Memorandum from the Labour Campaign for
Open Local Government
We represent the Labour Campaign for Open, Local
Government and seek to make representations to your Committee.
We enclose a press release for your information.
As an organisation of Labour councillors, mostly
backbenchers although it does include senior councillors such
as Cllr John Mills of Camden we recognise your experience in local
government, and trust you will consider all points of view when
drawing up your Committee report. We also note that your Committee
includes many distinguished former local politicians. Our concerns
about the draft Bill have ramifications across all parties and,
not least, for the general public.
We would therefore value the opportunity to
give oral evidence to and answer questions from your Committee
on the proposed political management structures of local government.
We believe that we can offer interesting and
unique insights as backbenchers with some experience of the structures
already adopted in certain London local authorities, notably Lewisham,
Hammersmith and Fulham and Haringey.
We also should like to place on record our five
basic principles. We value the opportunity to speak and answer
questions on these, because we are very concerned that the debate
hitherto has been confined to a remarkably small number of individuals
and organisations and with little general publicity. The majority
of councillors will always be backbenchers, and in this draft
Bill they are effectively being patronised or treated as an afterthought.
Certainly there will be few who will speak on backbenchers' behalf
at your Committee.
While it values the role of all councillors,
the enclosed press release expresses our concerns about the potential
erosion of democracy. It rejects the prescriptive impetus of the
proposed Bill, and advocates an open and less adversarial approach
with devolved consultation and decision-making processes, coupled
with forward-looking use of inter-active IT to widen community
participation. We have therefore set up a working party to examine
ways to improve the current committee system.
Crucially, we reject the "behind closed
doors" culture of the executive/scrutiny model, and are determined
that the public and the press must have genuine access to live
On a wider note, LCOLG believes that the public
is being stealthily deprived of its democratic rights and safeguards
in this new managerial approach, and we would welcome the opportunity
to put our case.
"The Labour Campaign for Open, Local Government
was launched on 29 May 1999 in Camden Town Hall by mainstream
Labour Councillors concerned that the government's far-reaching
proposals in the White Paper known as the draft Local Government
(Organisation and Standards) Bill will constitute an elitist
style of managerialism leading to Tammany Hall politics in our
The government's ill-considered plans will mean,
in effect, a denial for the majority of elected Councillors to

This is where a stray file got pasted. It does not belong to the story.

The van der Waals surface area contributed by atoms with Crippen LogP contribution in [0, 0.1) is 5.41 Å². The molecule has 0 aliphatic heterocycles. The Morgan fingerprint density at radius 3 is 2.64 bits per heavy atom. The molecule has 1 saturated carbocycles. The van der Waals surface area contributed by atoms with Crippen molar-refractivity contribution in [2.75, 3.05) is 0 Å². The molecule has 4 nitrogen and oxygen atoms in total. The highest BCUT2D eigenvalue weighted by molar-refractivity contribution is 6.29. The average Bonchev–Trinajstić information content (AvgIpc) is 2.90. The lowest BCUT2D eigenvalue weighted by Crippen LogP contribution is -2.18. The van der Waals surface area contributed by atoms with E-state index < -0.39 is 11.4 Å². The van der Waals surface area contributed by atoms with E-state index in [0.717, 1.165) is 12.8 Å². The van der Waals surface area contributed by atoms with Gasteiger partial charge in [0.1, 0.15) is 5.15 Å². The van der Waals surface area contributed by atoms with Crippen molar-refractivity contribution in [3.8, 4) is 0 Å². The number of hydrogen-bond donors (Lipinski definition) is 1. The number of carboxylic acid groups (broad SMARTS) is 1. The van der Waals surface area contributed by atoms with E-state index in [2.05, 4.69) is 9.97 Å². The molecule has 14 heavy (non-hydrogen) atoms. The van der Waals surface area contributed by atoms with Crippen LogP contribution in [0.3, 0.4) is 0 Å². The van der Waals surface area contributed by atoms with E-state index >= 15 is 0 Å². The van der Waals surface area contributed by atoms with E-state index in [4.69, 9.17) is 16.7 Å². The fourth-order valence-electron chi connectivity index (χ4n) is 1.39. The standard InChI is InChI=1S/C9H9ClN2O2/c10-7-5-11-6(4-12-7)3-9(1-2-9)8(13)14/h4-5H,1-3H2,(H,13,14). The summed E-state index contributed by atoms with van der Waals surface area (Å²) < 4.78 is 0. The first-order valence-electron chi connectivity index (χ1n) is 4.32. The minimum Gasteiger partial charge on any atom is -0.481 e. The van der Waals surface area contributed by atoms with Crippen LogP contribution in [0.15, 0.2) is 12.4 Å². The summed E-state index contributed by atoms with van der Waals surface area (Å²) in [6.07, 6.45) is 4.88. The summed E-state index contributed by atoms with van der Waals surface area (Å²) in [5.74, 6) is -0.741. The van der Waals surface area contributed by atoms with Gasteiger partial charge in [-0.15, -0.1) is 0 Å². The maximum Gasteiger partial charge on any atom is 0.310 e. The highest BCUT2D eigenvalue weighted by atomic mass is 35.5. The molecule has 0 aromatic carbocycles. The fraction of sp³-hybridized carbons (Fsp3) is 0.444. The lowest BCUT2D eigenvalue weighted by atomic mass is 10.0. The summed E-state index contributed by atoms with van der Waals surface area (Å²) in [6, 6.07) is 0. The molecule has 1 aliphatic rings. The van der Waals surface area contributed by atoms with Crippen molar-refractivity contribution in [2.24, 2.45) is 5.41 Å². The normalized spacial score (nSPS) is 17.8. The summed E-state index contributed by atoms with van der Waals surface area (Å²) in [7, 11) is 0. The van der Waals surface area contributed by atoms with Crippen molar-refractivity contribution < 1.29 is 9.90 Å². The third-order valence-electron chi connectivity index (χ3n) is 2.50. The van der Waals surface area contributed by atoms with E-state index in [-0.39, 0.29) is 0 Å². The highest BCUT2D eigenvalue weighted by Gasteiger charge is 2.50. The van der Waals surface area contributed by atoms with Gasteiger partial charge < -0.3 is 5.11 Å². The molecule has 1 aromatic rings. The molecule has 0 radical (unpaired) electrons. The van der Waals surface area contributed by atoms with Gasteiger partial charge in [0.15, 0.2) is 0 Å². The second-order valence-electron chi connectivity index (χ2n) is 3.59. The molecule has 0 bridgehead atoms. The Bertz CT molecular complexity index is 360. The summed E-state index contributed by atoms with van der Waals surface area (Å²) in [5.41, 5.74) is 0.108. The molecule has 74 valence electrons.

contribute positively to the decision-making of their authority,
a denial of real opportunity for the public and the press to observe
or participate in the process and a denial of many of the principles
of a broad-based and representative local democracy.
The launch was attended by Councillors from
local authorities which have already introduced forms of so-called
"Democratic Renewal". Hitherto, the debate has been
dominated by academics, assorted spin-doctors and the most ambitious
of local politicians.
LCOLG has the new agenda. Although the present
committee system of local government is not perfect, it believes
there should be a proper examination of how it can be improved
before any undemocratic alternatives are imposed. It has agreed
five basic principles:
All Councillors have a fundamental
role in local democracy. The proposed Executive/Scrutiny split
is divisive, impractical and also expensive. Councillors should
be trained, informed and knowledgeable, genuinely able to represent
their constituencies, to contribute to the executive function
and to scrutinise the process. Backbenchers must not be marginalised
as voting fodder or as cheerleaders.
The authoritarianism of this prescriptive
White Paper should be rejected to permit each local authority,
by means of a referendum if necessary, to seek its own most appropriate
and democratic system of local governance.
A less adversarial and more consultative
and participatory process, including the involvement of opposition
members, should emerge, sharing decision-making with co-optees
and local forums with real powers and the use of new technology.
All final decisions should be made
in public and in front of the press.
The abolition of the committee system,
with its democratic checks and balances, which will lead to a
Godfather culture with potential for cronyism and patronage, should
The Labour Campaign for Open Local Government
believes that directly elected Mayors are a gimmick, rather than
a solution. Other proposals, such as city managers are laughable.
Instead, it is committed to a reformed, progressive committee
system where decisions are made in public.
Now evaluating these principles, LCOLG will
connect with similar campaigns across the country, it will use
the press to pursue its objectives and will attend the House of
Commons Select Committee to argue its case.
LCOLG believes that the public is stealthily
being deprived of its democratic rights and safeguards. Our government
must reconsider its plans."
17 June 1999